Winston asks us to join him on a walk to the chief’s hut. Gameplay resumes, and the player is able to now walk through the village. Winston leads toward the chief’s hut, but will stand and wait for the player if he or she walks off-course. This is another exploration period, but the story will not advance until the player arrives at the chief’s hut with Winston. As the player walks through the village, they will be approached by a native holding up her hand, palm face up. The player sees that the native woman is offering us a small spider. Winston tells us that this is a welcome gift, and that the player should take it. The player can choose to take it or not. If they do, it will stay in his or her hand unless shaken out.

The Test

The player will eventually arrive at the chief’s hut with Winston. With Winson acting as interpreter, the chief tells the player that they are welcome to become a member of the tribe if they can undergo the “initiation.” As a member of the tribe, the player would be given a boat and guidance to rescue by the outside world, if they wish. The initiation, however, is to find, capture, and return with one of each of the 7 spiders of the island. The first one (the smallest species) is already done if the player accepted and held onto the smallest one. The player is then turned loose, and is now free to explore the village and the island. They will find no more spiders in the village, and so will have to go into the jungle to collect them. To collect a spider, the player will have to reach out to one with their hand. The game will then show the player “grabbing” the spider, who will hold onto it as they walk back to the village.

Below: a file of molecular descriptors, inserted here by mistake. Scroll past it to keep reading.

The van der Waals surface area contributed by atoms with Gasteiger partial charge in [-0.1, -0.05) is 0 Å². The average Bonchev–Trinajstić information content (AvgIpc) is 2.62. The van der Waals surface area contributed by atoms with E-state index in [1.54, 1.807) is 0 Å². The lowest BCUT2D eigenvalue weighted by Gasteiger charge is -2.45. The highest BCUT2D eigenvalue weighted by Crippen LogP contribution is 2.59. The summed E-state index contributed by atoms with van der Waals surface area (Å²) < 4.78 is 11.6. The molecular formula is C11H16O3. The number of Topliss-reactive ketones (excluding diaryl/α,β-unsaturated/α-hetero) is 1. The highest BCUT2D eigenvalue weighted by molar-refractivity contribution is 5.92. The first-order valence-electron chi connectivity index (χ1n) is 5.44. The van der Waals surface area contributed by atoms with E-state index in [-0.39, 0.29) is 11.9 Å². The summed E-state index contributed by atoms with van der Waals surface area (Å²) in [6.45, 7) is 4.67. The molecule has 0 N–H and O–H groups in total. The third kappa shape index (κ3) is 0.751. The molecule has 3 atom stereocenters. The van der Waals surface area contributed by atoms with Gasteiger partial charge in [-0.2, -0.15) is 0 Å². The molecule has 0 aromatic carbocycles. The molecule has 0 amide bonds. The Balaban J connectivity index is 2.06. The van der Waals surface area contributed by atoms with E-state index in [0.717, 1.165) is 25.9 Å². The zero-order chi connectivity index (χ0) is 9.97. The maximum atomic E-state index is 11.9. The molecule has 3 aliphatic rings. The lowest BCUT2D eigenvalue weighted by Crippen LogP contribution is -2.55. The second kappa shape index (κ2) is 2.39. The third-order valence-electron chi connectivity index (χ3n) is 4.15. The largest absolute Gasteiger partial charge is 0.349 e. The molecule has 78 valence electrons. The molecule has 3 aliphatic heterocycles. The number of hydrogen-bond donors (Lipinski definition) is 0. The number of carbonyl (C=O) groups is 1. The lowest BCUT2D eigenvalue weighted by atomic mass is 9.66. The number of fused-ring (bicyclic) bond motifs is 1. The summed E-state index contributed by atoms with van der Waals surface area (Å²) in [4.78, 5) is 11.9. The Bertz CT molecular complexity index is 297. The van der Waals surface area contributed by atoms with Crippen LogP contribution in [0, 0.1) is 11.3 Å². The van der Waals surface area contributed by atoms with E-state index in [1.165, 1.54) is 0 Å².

The Ordeal

While the exact order that the player collects the spiders is not completely predetermined, they will not see sizes 4-6 until 1-3 are collected and brought to the chief. They will also not encounter size 7 until all smaller sizes are collected and given. Multiple and redundant individuals of all species will be scattered throughout the island, either in their webs, or crawling around on the ground or the trees. The player may encounter already-collected species, and can collect them again if they wish, but will not advance the story if they do. The largest, size 7, must be collected with two hands, and will held in front of the player, moving and struggling (though not violently or threateningly) in great visual detail the entire walk back to the village.

Winston will remain with the player as guide and mentor until sizes 1-4 are collected. He will model non-phobic behavior as he touches and interacts with the various spiders on the island. He will leave the player to complete the remaining trials of 5-7 on their own.

The Road Back

Once all 7 species are collected, the final cutscene will show the chief and the natives holding a ceremony of acceptance for the player, followed by the player sailing away from the island on a small outrigger canoe. This scene will finish with a modern shipping vessel rescuing the player.